Hedge Bindweed

Calystegia sepium

  1. Wildlife
  2. Wildflowers
  3. Hedge Bindweed


Climbing and twisting through hedgerows, woodlands, ditches and riverbanks, the white flowers of Hedge Bindweed are a familiar sight for many of us. Twining itself around other plants to assist its progress, this aggressive plant is often considered to be a weed in gardens, although it can provide excellent cover for fences and derelict buildings in towns and waste grounds. It flowers between June and September but the twisting stems can be seen in spring.

How to identify

Hedge Bindweed displays large, white flowers that look like the end of a trumpet. The large leaves are shaped like the tip of an arrow and have long stalks. Its climbing nature and larger flowers can help to distinguish it from Field Bindweed.

Where to find it



When to find it

  • June
  • July
  • August
  • September

How can people help

Although they sometimes don't look especially wildlife-friendly, our roadside verges and waste grounds can provide valuable habitats for all kinds of plants and animals. The Wildlife Trusts get involved in different projects to help make these places as beneficial for wildlife as possible. We have a vision of a 'Living Landscape': a network of habitats and wildlife corridors across town and country, which are good for both wildlife and people. You can support this greener vision for the future by joining your local Wildlife Trust.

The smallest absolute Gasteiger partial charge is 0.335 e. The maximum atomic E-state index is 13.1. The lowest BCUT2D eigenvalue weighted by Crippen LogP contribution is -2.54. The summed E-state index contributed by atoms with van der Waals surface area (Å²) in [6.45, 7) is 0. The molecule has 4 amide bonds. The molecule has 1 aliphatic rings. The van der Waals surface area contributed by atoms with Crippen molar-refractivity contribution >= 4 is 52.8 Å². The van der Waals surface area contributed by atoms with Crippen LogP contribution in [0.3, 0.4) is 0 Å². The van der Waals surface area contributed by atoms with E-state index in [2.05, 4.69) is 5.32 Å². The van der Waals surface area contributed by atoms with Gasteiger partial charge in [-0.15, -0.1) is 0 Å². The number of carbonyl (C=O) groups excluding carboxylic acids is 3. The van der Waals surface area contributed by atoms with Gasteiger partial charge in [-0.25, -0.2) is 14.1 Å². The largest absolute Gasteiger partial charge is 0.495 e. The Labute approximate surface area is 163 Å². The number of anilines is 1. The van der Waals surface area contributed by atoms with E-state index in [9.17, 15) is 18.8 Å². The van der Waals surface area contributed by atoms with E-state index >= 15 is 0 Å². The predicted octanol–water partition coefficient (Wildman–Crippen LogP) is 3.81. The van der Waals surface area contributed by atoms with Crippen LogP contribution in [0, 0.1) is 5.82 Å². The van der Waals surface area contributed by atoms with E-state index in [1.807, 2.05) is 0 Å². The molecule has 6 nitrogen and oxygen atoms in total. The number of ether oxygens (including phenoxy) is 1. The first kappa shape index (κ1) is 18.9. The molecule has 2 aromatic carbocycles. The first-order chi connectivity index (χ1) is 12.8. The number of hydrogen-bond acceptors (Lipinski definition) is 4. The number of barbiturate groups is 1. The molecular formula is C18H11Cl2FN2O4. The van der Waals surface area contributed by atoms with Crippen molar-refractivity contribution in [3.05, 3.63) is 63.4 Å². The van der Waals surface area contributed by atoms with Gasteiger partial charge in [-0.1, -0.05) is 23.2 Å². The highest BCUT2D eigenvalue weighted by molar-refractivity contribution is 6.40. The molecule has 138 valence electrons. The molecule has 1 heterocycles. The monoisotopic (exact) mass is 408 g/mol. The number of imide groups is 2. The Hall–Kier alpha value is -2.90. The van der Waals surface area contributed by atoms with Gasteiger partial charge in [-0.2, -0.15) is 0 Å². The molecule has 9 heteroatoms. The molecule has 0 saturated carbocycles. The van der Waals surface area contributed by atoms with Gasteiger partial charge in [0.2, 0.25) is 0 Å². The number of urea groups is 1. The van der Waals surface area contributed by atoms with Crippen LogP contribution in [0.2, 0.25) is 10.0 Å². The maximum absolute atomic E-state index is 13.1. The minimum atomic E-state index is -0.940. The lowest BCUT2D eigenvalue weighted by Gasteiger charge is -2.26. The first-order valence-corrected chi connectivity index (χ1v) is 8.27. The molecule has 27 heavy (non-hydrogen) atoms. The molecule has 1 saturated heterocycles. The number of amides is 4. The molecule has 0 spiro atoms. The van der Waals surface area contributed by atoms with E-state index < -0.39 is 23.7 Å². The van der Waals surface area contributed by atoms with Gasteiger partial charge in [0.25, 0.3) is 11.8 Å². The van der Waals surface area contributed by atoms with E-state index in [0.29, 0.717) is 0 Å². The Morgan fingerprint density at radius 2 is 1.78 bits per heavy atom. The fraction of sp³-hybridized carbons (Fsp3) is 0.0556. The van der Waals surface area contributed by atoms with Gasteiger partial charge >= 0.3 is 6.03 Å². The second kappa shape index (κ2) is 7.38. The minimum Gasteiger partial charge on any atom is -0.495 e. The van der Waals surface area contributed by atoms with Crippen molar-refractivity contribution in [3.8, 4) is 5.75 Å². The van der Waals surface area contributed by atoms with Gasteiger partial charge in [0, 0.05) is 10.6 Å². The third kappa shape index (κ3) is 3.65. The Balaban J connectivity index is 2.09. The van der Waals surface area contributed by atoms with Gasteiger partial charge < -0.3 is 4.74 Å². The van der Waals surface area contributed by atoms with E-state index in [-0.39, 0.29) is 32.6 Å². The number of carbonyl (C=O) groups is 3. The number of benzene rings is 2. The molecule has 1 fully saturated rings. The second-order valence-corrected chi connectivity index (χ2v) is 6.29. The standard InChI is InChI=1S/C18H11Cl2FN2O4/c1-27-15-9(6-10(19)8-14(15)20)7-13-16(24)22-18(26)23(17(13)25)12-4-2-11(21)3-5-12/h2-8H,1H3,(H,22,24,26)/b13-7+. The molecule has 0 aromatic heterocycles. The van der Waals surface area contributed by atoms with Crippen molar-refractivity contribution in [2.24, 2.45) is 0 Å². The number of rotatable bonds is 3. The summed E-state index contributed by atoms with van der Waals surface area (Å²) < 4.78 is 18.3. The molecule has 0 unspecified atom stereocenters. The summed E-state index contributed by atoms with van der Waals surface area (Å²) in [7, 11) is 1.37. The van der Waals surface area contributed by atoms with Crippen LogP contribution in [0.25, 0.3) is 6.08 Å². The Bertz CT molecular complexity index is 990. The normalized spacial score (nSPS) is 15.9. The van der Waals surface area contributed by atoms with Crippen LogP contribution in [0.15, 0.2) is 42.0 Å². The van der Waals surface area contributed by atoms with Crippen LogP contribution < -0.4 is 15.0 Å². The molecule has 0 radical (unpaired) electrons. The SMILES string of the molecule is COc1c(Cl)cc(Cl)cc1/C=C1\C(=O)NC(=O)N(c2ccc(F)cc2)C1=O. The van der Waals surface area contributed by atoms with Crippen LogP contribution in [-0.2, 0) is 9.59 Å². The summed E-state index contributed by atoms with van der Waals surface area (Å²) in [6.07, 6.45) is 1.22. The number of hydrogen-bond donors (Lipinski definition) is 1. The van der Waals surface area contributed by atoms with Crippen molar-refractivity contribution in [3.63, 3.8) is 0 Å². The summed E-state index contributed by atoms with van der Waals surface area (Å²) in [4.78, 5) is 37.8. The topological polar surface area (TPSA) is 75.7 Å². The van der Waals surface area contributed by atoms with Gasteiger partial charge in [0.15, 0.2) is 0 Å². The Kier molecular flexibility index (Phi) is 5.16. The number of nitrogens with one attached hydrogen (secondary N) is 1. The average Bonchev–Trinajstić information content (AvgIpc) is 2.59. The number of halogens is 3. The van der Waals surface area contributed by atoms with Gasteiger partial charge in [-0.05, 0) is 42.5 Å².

Species information

Common name
Hedge Bindweed
Latin name
Calystegia sepium
Height: up to 3m
Conservation status